In optimistic think-mode, I’d say this could be a wake-up call leading to a seachange in the culture of chaos, and hopefully get communities working together. Do away with the age-old distrust between neighbouring towns and villages that has always handicapped the nation.  In realistic think-mode, I’m not going to hold my breath.

But I’m staying optimistic anyway with these photos of Italy, because life in this country could be so  “dolce“, were it not for the quirks of nature and of humans.

.... sorbetto di limone?

…. sorbetto di limone?


All photos ©14thcountry.com



This entry was posted in Blogging, Cultural, Environment, Italy and tagged , , , . Bookmark the permalink.

24 Responses to “Dolce” Italy

  1. Dee-vita says:

    So unfortunate what happened in Italy. I’ve been to Italy many times and can’t imagine the distress this has caused the wonderful people of Italy, and the destruction of many beautiful buildings.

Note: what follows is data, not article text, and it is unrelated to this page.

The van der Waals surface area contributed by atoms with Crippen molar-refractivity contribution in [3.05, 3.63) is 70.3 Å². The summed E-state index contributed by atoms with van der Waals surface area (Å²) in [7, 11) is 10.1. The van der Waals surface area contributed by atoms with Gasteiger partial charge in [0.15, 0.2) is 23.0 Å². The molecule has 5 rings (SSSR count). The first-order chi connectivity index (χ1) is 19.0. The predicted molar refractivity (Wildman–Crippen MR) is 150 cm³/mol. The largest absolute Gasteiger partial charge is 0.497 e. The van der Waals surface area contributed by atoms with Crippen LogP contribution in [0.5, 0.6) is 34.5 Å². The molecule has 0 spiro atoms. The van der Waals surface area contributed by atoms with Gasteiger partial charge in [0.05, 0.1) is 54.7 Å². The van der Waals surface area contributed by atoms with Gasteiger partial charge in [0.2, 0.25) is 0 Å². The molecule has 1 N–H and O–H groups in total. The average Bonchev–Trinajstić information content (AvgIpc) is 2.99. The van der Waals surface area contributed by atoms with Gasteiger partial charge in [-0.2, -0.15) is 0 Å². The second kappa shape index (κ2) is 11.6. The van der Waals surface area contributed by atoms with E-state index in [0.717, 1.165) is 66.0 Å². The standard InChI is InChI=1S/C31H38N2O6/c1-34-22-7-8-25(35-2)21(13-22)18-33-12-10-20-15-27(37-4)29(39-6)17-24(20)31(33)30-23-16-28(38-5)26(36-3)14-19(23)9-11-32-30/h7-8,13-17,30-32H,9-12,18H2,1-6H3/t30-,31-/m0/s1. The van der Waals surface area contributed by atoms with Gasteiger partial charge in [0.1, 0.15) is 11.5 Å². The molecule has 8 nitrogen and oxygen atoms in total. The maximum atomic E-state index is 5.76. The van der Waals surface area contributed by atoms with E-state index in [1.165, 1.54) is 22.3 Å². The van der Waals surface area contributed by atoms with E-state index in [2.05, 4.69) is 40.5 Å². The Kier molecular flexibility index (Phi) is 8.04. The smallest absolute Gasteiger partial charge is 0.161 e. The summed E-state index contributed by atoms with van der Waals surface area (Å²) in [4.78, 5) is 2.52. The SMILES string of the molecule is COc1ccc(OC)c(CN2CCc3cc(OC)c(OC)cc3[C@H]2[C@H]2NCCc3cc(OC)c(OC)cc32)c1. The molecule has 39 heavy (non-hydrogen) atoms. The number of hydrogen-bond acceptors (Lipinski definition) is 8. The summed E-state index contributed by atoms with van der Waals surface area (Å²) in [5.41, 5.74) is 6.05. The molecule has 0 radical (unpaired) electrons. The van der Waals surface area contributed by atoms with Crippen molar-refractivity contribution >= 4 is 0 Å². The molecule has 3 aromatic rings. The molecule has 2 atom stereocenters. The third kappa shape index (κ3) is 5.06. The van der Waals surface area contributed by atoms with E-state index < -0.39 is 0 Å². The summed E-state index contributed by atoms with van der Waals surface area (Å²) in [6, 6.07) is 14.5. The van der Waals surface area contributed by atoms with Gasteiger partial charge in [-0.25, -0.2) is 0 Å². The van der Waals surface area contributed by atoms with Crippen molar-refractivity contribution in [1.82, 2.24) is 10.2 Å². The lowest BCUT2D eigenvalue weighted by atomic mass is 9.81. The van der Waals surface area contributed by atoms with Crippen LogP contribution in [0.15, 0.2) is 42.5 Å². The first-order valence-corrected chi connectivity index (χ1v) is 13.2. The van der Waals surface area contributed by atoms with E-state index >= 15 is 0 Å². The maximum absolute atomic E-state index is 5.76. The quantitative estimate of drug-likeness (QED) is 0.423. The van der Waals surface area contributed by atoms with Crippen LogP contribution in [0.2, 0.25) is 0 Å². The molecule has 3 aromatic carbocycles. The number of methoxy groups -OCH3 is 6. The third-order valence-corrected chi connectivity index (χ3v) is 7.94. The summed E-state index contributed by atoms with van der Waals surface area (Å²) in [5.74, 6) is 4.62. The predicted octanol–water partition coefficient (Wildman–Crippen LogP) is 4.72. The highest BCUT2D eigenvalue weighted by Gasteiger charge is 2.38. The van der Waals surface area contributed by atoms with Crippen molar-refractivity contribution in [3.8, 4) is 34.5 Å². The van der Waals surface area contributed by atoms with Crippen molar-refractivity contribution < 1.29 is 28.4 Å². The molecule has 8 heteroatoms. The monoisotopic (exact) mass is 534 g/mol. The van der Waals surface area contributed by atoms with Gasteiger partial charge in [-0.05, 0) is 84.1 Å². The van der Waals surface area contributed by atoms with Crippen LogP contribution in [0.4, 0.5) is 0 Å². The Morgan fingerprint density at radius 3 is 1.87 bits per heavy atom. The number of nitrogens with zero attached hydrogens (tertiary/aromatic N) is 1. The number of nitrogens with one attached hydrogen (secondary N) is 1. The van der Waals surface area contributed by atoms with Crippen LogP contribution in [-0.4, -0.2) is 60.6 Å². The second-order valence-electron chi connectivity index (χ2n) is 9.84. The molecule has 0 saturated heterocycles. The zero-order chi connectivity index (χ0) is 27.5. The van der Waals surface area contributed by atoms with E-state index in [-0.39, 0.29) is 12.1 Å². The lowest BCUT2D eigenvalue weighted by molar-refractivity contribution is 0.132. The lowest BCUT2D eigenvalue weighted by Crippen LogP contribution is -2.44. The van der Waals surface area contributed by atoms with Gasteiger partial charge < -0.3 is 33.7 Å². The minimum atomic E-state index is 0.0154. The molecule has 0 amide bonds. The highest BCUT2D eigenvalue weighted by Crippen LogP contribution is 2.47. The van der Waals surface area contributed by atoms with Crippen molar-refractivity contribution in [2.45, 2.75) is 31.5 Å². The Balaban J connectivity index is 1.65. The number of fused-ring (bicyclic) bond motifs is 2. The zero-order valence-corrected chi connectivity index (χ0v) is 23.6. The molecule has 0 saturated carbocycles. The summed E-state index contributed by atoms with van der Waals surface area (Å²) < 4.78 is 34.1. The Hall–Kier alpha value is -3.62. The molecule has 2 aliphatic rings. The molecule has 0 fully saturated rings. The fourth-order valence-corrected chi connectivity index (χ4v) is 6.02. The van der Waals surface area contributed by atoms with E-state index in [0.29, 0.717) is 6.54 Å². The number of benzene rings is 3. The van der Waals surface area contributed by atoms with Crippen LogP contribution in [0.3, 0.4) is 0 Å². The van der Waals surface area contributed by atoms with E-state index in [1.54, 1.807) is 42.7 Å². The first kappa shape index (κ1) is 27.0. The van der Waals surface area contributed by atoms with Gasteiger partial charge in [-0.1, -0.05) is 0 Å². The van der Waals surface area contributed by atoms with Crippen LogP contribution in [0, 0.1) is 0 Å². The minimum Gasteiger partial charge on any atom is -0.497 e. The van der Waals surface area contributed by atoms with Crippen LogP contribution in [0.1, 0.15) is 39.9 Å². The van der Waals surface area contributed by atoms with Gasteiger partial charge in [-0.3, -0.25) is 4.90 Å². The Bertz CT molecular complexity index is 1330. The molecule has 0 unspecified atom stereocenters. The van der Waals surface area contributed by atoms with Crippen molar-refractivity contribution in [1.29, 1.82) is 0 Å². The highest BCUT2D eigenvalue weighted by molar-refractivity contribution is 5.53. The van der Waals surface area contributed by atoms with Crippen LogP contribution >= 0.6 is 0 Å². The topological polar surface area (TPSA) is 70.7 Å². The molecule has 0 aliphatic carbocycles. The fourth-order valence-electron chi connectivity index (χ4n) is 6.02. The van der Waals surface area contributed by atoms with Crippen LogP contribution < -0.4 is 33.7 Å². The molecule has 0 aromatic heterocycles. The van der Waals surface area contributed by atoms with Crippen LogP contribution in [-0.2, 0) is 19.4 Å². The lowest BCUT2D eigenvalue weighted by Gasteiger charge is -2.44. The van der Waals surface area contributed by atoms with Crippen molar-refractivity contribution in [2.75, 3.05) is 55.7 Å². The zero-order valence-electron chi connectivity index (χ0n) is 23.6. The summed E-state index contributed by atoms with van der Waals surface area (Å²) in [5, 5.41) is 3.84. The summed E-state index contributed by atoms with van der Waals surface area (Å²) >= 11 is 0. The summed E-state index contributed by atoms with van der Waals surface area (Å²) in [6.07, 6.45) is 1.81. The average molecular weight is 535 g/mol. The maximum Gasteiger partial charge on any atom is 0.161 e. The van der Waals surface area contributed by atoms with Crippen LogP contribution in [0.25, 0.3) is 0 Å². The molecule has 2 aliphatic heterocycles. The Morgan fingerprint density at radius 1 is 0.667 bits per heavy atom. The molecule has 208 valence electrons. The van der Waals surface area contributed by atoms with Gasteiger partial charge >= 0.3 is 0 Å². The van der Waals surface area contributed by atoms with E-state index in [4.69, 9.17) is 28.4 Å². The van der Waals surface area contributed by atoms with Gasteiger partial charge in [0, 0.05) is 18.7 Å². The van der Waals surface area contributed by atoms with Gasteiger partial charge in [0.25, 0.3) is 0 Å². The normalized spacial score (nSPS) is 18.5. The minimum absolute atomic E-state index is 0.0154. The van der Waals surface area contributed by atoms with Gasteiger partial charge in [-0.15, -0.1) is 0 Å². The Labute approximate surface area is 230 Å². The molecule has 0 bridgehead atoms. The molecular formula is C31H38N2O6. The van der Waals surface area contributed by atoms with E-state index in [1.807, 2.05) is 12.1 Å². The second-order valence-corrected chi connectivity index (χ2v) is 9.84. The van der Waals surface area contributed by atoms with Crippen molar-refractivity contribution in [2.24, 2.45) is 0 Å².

Stay safe and thanks for sharing this post.

  2. Joel F says:

    Hope everything turns out well in your country. Stay safe. Have a great weekend.

  3. Wow stay safe. Great post thanks for sharing and we are glad you checked in.

  4. roninjax says:

    I’m sure thankful you are doing well. Sorry about not getting to the read until late but I hope things are returning to some sort of normalcy, if there is such a thing. I too wonder about the historic structures; although they don’t compare to human life – safety and welfare of the people. Hopefully, these faults don’t become an ongoing problem. Take care.

  5. dunelight says:

    As a lover of water I think of the earth beneath my feet as solid. I’ve been through a few very, very small quakes. I did not like the low frequency noise, I did not like the movement. I cannot imagine the lasting horror of the earth casting down ancient buildings around me. Stay safe and God bless Italy!

  6. andysmerdon says:

    We don’t usually get earthquakes here in Australia, however when my wife and I were holidaying in New Zealand we experienced a light earth tremor, that was enough to freak me out. Stay safe.